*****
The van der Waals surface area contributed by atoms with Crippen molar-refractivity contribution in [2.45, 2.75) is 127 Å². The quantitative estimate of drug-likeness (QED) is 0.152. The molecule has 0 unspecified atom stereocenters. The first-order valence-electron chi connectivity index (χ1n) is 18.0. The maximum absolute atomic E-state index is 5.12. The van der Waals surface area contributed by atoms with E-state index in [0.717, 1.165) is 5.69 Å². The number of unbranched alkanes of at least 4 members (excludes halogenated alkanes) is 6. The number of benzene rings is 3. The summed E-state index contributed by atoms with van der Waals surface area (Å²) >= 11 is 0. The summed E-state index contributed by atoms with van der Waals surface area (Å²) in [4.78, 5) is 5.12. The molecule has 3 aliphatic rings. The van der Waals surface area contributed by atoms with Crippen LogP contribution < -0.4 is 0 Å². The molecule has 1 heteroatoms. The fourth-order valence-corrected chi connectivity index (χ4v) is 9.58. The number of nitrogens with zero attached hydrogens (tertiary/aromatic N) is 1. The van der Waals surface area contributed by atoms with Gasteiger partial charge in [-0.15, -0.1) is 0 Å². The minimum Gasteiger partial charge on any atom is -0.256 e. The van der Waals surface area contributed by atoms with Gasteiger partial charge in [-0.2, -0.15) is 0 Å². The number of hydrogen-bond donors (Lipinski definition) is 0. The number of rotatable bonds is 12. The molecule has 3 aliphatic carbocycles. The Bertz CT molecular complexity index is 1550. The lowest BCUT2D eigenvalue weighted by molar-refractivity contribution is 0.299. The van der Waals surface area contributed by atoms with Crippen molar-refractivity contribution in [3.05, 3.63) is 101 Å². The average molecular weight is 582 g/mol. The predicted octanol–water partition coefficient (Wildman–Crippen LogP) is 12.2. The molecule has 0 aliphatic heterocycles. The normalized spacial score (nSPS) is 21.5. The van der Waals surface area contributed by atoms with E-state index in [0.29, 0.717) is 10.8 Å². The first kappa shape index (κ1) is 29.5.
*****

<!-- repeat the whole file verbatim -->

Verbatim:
The van der Waals surface area contributed by atoms with Crippen molar-refractivity contribution in [2.45, 2.75) is 127 Å². The quantitative estimate of drug-likeness (QED) is 0.152. The molecule has 0 unspecified atom stereocenters. The first-order valence-electron chi connectivity index (χ1n) is 18.0. The maximum absolute atomic E-state index is 5.12. The van der Waals surface area contributed by atoms with E-state index in [0.717, 1.165) is 5.69 Å². The number of unbranched alkanes of at least 4 members (excludes halogenated alkanes) is 6. The number of benzene rings is 3. The summed E-state index contributed by atoms with van der Waals surface area (Å²) >= 11 is 0. The summed E-state index contributed by atoms with van der Waals surface area (Å²) in [4.78, 5) is 5.12. The molecule has 3 aliphatic rings. The van der Waals surface area contributed by atoms with Crippen LogP contribution < -0.4 is 0 Å². The molecule has 1 heteroatoms. The fourth-order valence-corrected chi connectivity index (χ4v) is 9.58. The number of nitrogens with zero attached hydrogens (tertiary/aromatic N) is 1. The van der Waals surface area contributed by atoms with Gasteiger partial charge in [-0.15, -0.1) is 0 Å². The minimum Gasteiger partial charge on any atom is -0.256 e. The van der Waals surface area contributed by atoms with Gasteiger partial charge in [-0.2, -0.15) is 0 Å². The number of hydrogen-bond donors (Lipinski definition) is 0. The number of rotatable bonds is 12. The molecule has 3 aliphatic carbocycles. The Bertz CT molecular complexity index is 1550. The lowest BCUT2D eigenvalue weighted by molar-refractivity contribution is 0.299. The van der Waals surface area contributed by atoms with Crippen molar-refractivity contribution in [3.05, 3.63) is 101 Å². The average molecular weight is 582 g/mol. The predicted octanol–water partition coefficient (Wildman–Crippen LogP) is 12.2. The molecule has 0 aliphatic heterocycles. The normalized spacial score (nSPS) is 21.5. The van der Waals surface area contributed by atoms with E-state index in [0.29, 0.717) is 10.8 Å². The first kappa shape index (κ1) is 29.5.